Looking for more from Sean McLachlan? He also hangs out on the Midlist Writer blog, where he talks about writing, adventure travel, caving, and everything else he gets up to. He also reproduces all the posts from Civil War Horror, so drop on by!

Wednesday, January 2, 2013

Civil War Missouri at the start of 1863

A hundred and fifty years ago, the war was not taking a holiday. On the Mississippi, Sherman was trying to take Vicksburg and failing badly. Grant was moving south towards the same objective. There was fighting further east too, despite it being the Christmas season.

Missouri wasn't getting a rest either. The state was now in Union hands. The Confederates had suffered setbacks at the battles of Pea Ridge and Prairie Grove and there was no rebel army to speak of within the state.

In the countryside, however, an increasing number of guerrillas staged hit-and-run attacks on Union forces and Confederate recruiters rode through rural areas picking up volunteers to go down to Arkansas to join the regular army.

The Civil War in Missouri had entered a new phase, with cavalry raids, skirmishes, and bushwhacking replacing actions by large armies. In fact, the first major raid had already begun. On December 31, 1862, Confederate Brigadier General John Sappington Marmaduke rode out of Arkansas at the head of 3,000 cavalry to hit Union supply lines. I'll be posting more about this raid in the next couple of weeks.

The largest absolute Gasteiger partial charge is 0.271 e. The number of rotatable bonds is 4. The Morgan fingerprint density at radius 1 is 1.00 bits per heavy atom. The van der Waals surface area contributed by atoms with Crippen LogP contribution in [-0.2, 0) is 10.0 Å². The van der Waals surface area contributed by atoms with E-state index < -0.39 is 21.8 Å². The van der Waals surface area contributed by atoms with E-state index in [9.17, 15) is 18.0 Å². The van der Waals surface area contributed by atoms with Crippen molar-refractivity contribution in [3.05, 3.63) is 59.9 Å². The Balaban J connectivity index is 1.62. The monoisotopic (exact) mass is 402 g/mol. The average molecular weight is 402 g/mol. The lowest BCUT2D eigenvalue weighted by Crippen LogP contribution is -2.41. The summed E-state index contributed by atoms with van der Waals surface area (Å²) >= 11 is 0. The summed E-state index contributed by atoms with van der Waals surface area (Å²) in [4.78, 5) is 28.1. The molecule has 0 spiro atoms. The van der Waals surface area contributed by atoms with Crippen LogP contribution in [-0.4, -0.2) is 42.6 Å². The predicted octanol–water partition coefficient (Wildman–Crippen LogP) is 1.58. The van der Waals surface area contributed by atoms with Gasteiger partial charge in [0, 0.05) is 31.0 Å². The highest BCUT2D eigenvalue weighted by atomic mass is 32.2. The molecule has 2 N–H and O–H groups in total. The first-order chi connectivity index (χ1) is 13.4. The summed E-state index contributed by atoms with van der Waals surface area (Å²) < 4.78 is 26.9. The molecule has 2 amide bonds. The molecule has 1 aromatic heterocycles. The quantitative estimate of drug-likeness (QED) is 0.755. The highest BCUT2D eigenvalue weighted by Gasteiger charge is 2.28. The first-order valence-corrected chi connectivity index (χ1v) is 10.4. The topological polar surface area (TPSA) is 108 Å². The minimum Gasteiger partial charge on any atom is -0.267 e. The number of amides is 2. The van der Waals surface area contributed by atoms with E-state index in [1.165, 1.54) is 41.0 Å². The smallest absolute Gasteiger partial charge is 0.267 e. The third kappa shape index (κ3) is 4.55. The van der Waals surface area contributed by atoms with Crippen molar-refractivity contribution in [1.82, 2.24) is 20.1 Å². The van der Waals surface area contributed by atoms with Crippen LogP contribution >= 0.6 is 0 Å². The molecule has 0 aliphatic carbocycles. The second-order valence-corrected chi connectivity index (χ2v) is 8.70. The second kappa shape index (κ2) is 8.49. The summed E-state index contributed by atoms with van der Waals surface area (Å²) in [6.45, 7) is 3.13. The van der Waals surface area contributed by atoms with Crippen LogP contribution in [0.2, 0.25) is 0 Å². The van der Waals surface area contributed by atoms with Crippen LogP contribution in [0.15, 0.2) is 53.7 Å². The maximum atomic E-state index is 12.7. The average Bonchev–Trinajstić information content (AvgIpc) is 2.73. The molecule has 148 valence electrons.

Later in the year, Marmaduke would launch a second raid and the famous Confederate cavalryman J.O. Shelby would head one of the greatest raids of the war. I write about all three of these raids at length in my book Ride Around Missouri: Shelby's Great Raid 1863.

There will be plenty to blog about in 2013 as I relate the events of 150 years ago!

Photo courtesy Wikimedia Commons.


  1. You and my brother should chat. He loves the civil war, but most of his research centers around Great Grandpa's regiment.

    1. Feel free to give him my email addy! I'd be happy to take a guest post too, especially about your ancestor's experiences.

  2. The Civil War is a rich and complex event. My younger brother does a lot of research on it. You should chat. :)

  3. Right now I'm reading Robert Leckie's None Died In Vain. So I will hopefully be able to follow more of what you write about here.


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